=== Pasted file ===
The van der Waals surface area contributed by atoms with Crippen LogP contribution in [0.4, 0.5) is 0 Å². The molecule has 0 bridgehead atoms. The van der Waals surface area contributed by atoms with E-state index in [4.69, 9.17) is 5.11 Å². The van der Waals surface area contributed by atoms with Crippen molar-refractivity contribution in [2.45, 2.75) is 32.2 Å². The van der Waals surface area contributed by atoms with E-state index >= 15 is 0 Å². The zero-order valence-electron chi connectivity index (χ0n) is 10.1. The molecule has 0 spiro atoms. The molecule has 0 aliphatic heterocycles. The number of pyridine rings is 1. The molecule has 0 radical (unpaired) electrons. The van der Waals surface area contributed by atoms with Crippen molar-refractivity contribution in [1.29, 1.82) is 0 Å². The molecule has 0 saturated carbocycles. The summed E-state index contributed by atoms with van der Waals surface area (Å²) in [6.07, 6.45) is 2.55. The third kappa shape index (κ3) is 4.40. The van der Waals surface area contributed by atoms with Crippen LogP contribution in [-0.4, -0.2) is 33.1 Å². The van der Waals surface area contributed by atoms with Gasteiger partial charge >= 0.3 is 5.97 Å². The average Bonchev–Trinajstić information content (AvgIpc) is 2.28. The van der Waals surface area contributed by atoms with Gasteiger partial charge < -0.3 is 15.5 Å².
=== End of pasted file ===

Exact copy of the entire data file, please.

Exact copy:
The van der Waals surface area contributed by atoms with Crippen LogP contribution in [0.4, 0.5) is 0 Å². The molecule has 0 bridgehead atoms. The van der Waals surface area contributed by atoms with E-state index in [4.69, 9.17) is 5.11 Å². The van der Waals surface area contributed by atoms with Crippen molar-refractivity contribution in [2.45, 2.75) is 32.2 Å². The van der Waals surface area contributed by atoms with E-state index >= 15 is 0 Å². The zero-order valence-electron chi connectivity index (χ0n) is 10.1. The molecule has 0 spiro atoms. The molecule has 0 aliphatic heterocycles. The number of pyridine rings is 1. The molecule has 0 radical (unpaired) electrons. The van der Waals surface area contributed by atoms with Crippen molar-refractivity contribution in [1.29, 1.82) is 0 Å². The molecule has 0 saturated carbocycles. The summed E-state index contributed by atoms with van der Waals surface area (Å²) in [6.07, 6.45) is 2.55. The third kappa shape index (κ3) is 4.40. The van der Waals surface area contributed by atoms with Crippen LogP contribution in [-0.4, -0.2) is 33.1 Å². The van der Waals surface area contributed by atoms with Gasteiger partial charge >= 0.3 is 5.97 Å². The average Bonchev–Trinajstić information content (AvgIpc) is 2.28. The van der Waals surface area contributed by atoms with Gasteiger partial charge < -0.3 is 15.5 Å².